The KPCC reports says  that a typical judge in Los Angeles has about 2,500 cases on their docket, which means an average case takes more than two years to reach a decision, but that could change with Obama’s action. Einhorn, said it will take time to see the effects on the ground. One group that will likely not find relief are the thousands of child migrant cases that are working their way through the courts. As Take Two has been covering on the program, more than 7,000 children are being heard in Los Angeles alone. Since they arrived in the country within the past five years, they probably will not qualify under the new rules from Obama.

Read and listen to the report here: Obama’s actions could affect thousands at LA’s immigration courts.

L.A. Looks To Bypass Courts For Low-Level Crimes

Worried that charging people with “lower level” crimes like public urination is more trouble than it’s worth in a crowded court system, Los Angeles officials are planning to bypass judges and create an alternative justice system for dozens of infractions. the L.A. Register newspaper reports that the Administrative Code Enforcement, or ACE, program would be rolled out first with Los Angeles Animal Services and Police Department and “.. won’t replace the city’s current system of being able to charge people with a misdemeanor or infraction in criminal court. But the program will give police the option of issuing an administrative ticket for low-level offenses, LAPD told a committee earlier this week.”

Some examples given were tampering with garbage, public urination and defecation, and throwing trash into the L.A. River. The Register says that “… citations would range from $250 for the first violation to $1,000 for a third offense.. The city expects to net $468,000 in the first year, according to an analysis prepared in June by the City Attorney’s Office.”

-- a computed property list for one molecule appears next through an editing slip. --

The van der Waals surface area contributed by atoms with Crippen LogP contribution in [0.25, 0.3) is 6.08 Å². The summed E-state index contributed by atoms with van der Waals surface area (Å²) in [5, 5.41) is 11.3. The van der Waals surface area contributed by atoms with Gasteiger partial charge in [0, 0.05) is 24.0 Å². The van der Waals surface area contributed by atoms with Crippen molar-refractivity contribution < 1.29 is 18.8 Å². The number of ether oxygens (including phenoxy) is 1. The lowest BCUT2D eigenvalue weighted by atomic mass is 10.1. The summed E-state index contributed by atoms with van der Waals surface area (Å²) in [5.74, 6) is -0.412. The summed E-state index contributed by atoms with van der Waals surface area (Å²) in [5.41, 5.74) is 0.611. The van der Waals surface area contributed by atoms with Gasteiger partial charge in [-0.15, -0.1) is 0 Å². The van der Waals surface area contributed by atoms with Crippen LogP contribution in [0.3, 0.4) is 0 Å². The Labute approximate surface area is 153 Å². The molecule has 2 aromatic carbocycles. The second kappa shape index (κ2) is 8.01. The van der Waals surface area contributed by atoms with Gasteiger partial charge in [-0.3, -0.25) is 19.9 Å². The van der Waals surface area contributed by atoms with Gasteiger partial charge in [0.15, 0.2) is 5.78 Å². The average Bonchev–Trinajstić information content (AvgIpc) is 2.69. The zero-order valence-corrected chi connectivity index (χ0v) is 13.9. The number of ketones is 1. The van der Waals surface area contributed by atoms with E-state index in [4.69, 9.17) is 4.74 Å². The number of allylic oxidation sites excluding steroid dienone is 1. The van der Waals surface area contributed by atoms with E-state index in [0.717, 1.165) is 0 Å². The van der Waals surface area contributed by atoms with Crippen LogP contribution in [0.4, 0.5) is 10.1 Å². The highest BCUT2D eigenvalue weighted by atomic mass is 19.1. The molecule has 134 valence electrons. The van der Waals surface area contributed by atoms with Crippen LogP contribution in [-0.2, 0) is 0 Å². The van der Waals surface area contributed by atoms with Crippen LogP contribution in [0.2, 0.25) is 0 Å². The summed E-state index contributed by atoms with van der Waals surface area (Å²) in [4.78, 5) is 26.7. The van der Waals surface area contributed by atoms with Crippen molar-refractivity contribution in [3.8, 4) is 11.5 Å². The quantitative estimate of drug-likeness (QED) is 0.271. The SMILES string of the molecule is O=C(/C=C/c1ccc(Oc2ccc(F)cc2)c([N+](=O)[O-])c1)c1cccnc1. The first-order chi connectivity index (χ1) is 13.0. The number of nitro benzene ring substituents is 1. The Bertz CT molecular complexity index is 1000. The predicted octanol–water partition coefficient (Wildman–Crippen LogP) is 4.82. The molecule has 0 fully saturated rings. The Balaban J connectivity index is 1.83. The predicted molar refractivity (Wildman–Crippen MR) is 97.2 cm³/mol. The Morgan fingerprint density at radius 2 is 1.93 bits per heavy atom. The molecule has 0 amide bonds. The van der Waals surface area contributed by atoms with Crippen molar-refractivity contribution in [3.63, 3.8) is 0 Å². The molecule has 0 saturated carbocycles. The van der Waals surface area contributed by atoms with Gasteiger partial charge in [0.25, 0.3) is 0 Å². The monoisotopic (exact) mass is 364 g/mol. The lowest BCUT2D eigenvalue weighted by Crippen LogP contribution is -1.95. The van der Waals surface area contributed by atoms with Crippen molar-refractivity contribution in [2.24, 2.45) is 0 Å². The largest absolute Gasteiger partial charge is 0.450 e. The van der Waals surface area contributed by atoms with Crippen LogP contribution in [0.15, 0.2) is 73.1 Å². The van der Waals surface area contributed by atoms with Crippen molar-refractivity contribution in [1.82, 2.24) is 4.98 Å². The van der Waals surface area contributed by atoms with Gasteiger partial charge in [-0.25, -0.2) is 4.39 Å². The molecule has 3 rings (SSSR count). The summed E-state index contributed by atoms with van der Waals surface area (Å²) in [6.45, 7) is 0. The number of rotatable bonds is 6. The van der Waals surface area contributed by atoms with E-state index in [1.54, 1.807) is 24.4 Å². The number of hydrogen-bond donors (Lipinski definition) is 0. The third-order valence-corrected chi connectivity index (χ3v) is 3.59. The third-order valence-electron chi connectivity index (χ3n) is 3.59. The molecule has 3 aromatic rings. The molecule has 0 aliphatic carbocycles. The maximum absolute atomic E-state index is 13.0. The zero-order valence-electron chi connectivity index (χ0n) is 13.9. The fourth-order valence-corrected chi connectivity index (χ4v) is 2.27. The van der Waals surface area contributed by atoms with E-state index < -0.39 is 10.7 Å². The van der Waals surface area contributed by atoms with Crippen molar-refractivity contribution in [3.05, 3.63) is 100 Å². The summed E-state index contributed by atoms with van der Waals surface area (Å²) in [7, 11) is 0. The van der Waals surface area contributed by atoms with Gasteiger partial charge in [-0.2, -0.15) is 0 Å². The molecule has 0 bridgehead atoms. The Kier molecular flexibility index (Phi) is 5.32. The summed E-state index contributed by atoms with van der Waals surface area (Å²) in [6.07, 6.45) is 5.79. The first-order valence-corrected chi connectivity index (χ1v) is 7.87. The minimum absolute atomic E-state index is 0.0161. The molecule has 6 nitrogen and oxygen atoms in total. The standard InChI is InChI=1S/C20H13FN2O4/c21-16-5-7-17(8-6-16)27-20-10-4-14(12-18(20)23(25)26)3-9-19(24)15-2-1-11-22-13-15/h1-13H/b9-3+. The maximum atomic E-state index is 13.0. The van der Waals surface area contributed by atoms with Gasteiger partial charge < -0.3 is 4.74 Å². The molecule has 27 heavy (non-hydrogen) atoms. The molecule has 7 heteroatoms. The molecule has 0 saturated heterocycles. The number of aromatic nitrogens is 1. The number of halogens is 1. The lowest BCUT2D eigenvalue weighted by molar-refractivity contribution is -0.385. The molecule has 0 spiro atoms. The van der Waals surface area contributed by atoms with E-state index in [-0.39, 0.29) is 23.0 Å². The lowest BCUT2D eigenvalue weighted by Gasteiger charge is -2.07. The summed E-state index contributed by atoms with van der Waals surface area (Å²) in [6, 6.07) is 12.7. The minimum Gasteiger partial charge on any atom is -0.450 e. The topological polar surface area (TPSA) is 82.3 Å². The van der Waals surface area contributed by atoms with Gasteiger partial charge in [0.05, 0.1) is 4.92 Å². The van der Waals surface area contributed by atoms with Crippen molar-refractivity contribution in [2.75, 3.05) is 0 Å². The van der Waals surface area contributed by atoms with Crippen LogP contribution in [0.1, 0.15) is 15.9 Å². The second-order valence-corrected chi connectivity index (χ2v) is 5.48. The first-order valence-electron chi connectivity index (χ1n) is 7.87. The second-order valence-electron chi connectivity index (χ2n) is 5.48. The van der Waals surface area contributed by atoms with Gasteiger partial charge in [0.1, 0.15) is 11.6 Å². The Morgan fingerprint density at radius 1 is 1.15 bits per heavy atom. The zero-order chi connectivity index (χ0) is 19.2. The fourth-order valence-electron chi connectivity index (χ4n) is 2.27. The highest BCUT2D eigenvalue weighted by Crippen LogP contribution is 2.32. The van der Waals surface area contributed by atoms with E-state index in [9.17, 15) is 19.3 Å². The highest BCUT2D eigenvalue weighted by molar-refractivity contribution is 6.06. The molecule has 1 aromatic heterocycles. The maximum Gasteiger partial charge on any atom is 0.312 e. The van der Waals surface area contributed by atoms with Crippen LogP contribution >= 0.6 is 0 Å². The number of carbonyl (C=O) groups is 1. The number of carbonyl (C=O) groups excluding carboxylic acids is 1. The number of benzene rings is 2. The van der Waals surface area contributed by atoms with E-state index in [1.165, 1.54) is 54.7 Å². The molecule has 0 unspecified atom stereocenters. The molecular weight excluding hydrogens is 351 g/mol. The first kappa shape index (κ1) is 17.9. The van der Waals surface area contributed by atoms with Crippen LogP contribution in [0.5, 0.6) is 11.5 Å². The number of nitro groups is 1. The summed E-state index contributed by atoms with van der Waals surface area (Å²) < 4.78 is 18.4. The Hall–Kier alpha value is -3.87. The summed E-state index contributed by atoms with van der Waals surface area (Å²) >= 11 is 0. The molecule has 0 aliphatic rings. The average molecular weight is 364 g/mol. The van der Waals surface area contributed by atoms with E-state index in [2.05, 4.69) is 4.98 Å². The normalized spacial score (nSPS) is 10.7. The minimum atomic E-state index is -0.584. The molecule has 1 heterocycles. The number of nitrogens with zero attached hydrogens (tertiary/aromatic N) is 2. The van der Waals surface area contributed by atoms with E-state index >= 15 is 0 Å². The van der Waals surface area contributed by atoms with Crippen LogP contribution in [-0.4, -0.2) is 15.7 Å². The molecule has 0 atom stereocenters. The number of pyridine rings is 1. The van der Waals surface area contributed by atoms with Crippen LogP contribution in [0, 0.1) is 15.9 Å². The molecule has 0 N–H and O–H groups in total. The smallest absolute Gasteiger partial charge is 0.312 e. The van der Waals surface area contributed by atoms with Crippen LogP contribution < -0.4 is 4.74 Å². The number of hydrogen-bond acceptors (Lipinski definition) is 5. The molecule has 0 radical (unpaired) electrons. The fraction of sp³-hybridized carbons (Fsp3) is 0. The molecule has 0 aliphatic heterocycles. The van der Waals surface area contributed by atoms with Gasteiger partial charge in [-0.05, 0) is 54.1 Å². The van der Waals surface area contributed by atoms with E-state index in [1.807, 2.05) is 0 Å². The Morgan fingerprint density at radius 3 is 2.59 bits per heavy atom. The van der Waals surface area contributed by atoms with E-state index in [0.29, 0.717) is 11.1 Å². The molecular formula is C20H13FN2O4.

The system as explained does not allow those cited access to actual courts, but only an administrative review. Read the story here: More tickets? ACE is a new way to punish minor crimes

AP Story On Immigration Crisis Gets Traction

A Los Angeles-based story by Amy Taxin of the Associated Press continues to be used by those making the case for legal representation for the unaccompanied children awaiting processing to determine if they can stay in the U.S. 
Her story opens in Los Angeles with a dramatic courthouse scene: [The judge} … grabbed four thick books and dropped each one on his desk with a thud, warning the families in his Los Angeles courtroom about the thousands of pages of immigration laws and interpretations that could affect their cases, and urging them to get a lawyer. “This is even smaller print,” he said of the 1,200-page book containing regulations during the hearing last month. “I am not trying to scare you, but I’m trying to ensure your children get a full and fair hearing.”
To read the AP report via the Columbus (Ohio) Dispatch, click here.

Still Undecided? LAT Endorsements

Still undecided on today’s judicial election vote? For what it’s worth, here are the Los Angeles Times endorsements:
Office 22: Pamala Matsumoto
Office 48: Charles M. Calderon
Office 54: Debra L. Losnick
Office 61: Jacqueline Lewis
Office 76: Alison Matsumoto Estrada
Office 87: Andrew M. Stein
Office 97: Songhai “Sunny” Armstead
Office 107: Emma Castro
Office 113: Stacy Wiese
Office 117: James B. Pierce
Office 138: Donna Hollingsworth Armstrong
Office 157: Andrew Cooper
You can see more of the Times recommendations here: June 3 primary election: The Times recommends

Real Budget Debate Begins Today